‘The wealthy are definitely undertaxed’: Billionaire Warren Buffett says he would be ‘fine with more taxes for guys like me’
- Billionaire investor Warren Buffett is the third richest man in the world
- He says wealthy people such as himself are not paying enough taxes
- Buffett says income tax credit is ‘best way to address’ gaps between rich and poor
- Democrats like Alexandria Ocasio-Cortez have called for more taxes on the wealthy
Billionaire investor Warren Buffett said on Monday that the wealthy, including himself, are not paying enough taxes.
‘The wealthy are definitely undertaxed relative to the general population,’ Buffett, the chairman of Berkshire Hathaway Inc, told CNBC television on Monday.
‘As we get more specialized, the rich will get richer,’ he continued.
‘The question is: How do you take care of a guy who is a wonderful citizen whose father died in Normandy and just doesn’t have market skills?
‘I think the income tax credit is the best way to address that.
‘That probably means more taxes for guys like me, and I’m fine with it,’ he said.
Warren Buffett, the chairman and CEO of Berkshire Hathaway, thinks wealthy people such as himself do not pay enough taxes
Buffett, 88, spoke after Charlie Munger, his 95-year-old business partner and Berkshire vice chairman, told CNBC earlier this month that states like California and Connecticut have been ‘stupid’ for driving rich people away.
After regaining control of the House of Representatives in the 2018 midterm elections, some Democratic lawmakers have been calling for higher taxes on the wealthy.
They include Alexandria Ocasio-Cortez, a Democrat from New York City, who has proposed a 70 percent marginal tax on incomes over $10 million to bridge the growing wealth gap between the rich and poor.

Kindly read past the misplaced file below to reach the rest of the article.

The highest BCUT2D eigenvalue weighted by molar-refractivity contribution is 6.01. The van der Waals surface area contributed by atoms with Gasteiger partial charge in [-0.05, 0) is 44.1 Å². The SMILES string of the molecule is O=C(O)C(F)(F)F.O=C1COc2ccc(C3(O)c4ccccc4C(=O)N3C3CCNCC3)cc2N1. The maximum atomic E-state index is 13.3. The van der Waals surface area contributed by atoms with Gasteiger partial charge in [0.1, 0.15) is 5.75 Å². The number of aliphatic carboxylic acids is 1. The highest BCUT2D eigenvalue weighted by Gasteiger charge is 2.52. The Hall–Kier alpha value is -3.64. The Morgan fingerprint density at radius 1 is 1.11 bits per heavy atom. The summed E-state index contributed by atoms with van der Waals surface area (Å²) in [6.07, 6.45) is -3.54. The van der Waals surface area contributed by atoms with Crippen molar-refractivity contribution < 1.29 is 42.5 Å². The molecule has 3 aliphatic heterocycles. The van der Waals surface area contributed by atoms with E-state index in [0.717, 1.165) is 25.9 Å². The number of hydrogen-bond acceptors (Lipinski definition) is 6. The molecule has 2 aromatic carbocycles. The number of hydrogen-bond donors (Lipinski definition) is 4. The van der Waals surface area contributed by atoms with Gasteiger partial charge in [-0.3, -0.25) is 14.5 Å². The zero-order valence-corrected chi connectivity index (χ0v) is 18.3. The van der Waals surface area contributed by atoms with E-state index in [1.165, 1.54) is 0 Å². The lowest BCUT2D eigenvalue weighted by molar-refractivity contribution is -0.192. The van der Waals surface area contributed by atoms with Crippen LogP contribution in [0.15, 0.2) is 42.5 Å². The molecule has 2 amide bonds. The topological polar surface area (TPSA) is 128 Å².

Ocasio-Cortez’s plan is just one of many emerging proposals to force the wealthy to pay more.
Sen. Elizabeth Warren has proposed a ‘wealth tax’ that slaps a 2 per cent tax on households worth $50 or more, and 3 percent for those with a fortune worth $1 billion or more.
But Buffett’s good friend, Microsoft founder Bill Gates, warned earlier this month that plans like those floated by Ocasio-Cortez wouldn’t actually target the vast wealth of many of the nation’s richest people.
Gates noted that many very wealthy people’s earnings subject to income taxes make up a tiny fraction of their overall wealth – a ’rounding error of ordinary income’ as he put it.
After regaining control of the House of Representatives in the 2018 midterm elections, some Democratic lawmakers like Alexandria Ocasio-Cortez (above) have been calling for higher taxes on the wealthy
‘I believe US tax rates can be more progressive,’ he said.
‘Now, you finally have some politicians who are so extreme that I’d say, “No, that’s even beyond.”
‘You start to create tax dodging and disincentives, and an incentive to have the income show up in other countries and things.’
‘Certainly, the idea of government being more effective in terms of how it runs education or social programs, there’s a lot of opportunity for improvement there,’ Gates said in a podcast on The Verge website.
‘In terms of revenue collection, you wouldn’t want to just focus on the ordinary income rate, because people who are wealthy have a rounding error of ordinary income.’
He noted that hedge funders and other wealthy people are able to structure their finances in such a way that ordinary income is only a part of the picture.